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Jitter and snatch patrols in Korea

In the spring of 1952, the Allies in Korea were starving for intelligence on Chinese forces, which went to ground (and underground) between attacks. Two new strategies were employed, one to get enemy soldiers to give away their positions, and the other to capture prisoners for interrogation. The troops labelled them jitter and snatch...
  • War comes to Sydney Harbour

    March 17, 2020 by Tom MacGregor
    Deserted and covered with graffiti for decades, the old concrete gun battery at Chapel Point in North Sydney on Nova Scotia’s Cape Breton Island was restored last summer as part of a local project to create a 48.5-hectare park devoted to Canada’s military history. The...
  • Fighting in the Rhineland

    March 11, 2020 by Sharon Adams
    First Canadian Army saw its first combat on German soil during the Second World War at the Battle of the Rhineland between Feb. 8 and March 11, 1945. And bloody it was. The Germans were heavily armed, well supplied and fanatical, dug in behind a...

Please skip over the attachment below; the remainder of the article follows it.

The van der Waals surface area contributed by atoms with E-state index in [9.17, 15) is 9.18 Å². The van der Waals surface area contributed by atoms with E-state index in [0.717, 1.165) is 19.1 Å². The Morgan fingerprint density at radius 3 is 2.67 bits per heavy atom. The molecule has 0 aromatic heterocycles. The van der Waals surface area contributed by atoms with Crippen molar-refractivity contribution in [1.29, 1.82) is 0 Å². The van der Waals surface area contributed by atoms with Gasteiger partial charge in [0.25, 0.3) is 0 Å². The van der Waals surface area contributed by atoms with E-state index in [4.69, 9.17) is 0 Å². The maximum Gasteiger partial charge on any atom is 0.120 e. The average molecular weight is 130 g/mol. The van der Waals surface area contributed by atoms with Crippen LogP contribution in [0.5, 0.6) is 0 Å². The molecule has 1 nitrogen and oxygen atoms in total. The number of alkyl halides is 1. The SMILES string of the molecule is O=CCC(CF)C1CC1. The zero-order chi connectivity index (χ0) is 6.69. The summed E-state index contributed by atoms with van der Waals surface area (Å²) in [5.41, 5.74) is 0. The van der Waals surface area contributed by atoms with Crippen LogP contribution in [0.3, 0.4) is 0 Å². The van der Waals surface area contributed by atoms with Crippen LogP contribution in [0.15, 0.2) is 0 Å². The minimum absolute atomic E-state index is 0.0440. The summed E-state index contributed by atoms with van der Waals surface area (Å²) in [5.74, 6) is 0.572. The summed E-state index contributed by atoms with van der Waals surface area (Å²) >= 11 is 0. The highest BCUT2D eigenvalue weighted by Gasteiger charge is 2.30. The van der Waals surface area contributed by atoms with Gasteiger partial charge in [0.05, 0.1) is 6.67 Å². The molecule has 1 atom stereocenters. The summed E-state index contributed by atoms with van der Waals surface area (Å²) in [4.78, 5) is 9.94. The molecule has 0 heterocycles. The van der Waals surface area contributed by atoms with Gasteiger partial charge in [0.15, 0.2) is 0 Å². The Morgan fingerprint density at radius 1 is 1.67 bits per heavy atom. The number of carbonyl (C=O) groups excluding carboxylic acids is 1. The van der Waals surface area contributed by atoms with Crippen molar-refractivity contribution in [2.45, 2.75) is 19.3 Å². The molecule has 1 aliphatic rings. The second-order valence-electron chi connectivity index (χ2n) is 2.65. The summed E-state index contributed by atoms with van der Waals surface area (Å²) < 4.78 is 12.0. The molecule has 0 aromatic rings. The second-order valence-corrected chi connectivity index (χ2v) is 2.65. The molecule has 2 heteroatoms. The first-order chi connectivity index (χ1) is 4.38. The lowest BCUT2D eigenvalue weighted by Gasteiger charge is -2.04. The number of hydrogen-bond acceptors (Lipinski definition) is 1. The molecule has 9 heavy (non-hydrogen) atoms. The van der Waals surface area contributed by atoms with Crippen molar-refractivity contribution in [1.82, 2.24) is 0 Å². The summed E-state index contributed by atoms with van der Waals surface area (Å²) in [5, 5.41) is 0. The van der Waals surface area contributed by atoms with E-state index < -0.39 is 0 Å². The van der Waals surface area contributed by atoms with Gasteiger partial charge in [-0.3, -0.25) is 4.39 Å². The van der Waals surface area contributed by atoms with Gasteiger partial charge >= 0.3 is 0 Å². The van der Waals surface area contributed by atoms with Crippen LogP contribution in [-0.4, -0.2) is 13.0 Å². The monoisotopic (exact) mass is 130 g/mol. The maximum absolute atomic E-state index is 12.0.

• History repeats

    March 7, 2020 by Stephen J. Thorne
    There are two certainties in war: death and suffering. Flag-raisings might be another. Flags declare victory, as Red Army troops did (below) in raising the Hammer and Sickle over the Reichstag in Berlin on May 2, 1945. The flag, originally symbolizing the alliance of workers...
  • Battling the enemy and the weather

    March 4, 2020 by Sharon Adams
    In March 1945, after cloudy weather foiled a February bombing raid, Allied air forces zealously attacked Chemnitz, a major German industrial centre, 260 kilometres south of Berlin, close to the Austrian border. It was a rail junction with one of the largest Nazi railway repair...
  • Skripal & GRU

    March 4, 2020 by Mark Zuehlke
    SERGEI SKRIPAL On March 4, 2018, 66-year-old former double agent Sergei Skripal and his 33-year-old daughter Yulia were found “in extremely serious condition” on a park bench in Salisbury, England. The daughter—just arrived from Moscow the previous day—was comatose. Skripal was conscious, but disoriented. Rushed...
  • Face to Face

    March 4, 2020 by Legion Magazine
    With hindsight, qualified by the modern moral temperament, the deliberate destruction by Canadian troops of much of Friesoythe on April 13-14, 1945, is indefensible. Ostensibly, Major-General Christopher Vokes’ exact orders were: “Burn the fucking town!” The order arose from his understanding that Argyll and Sutherland...
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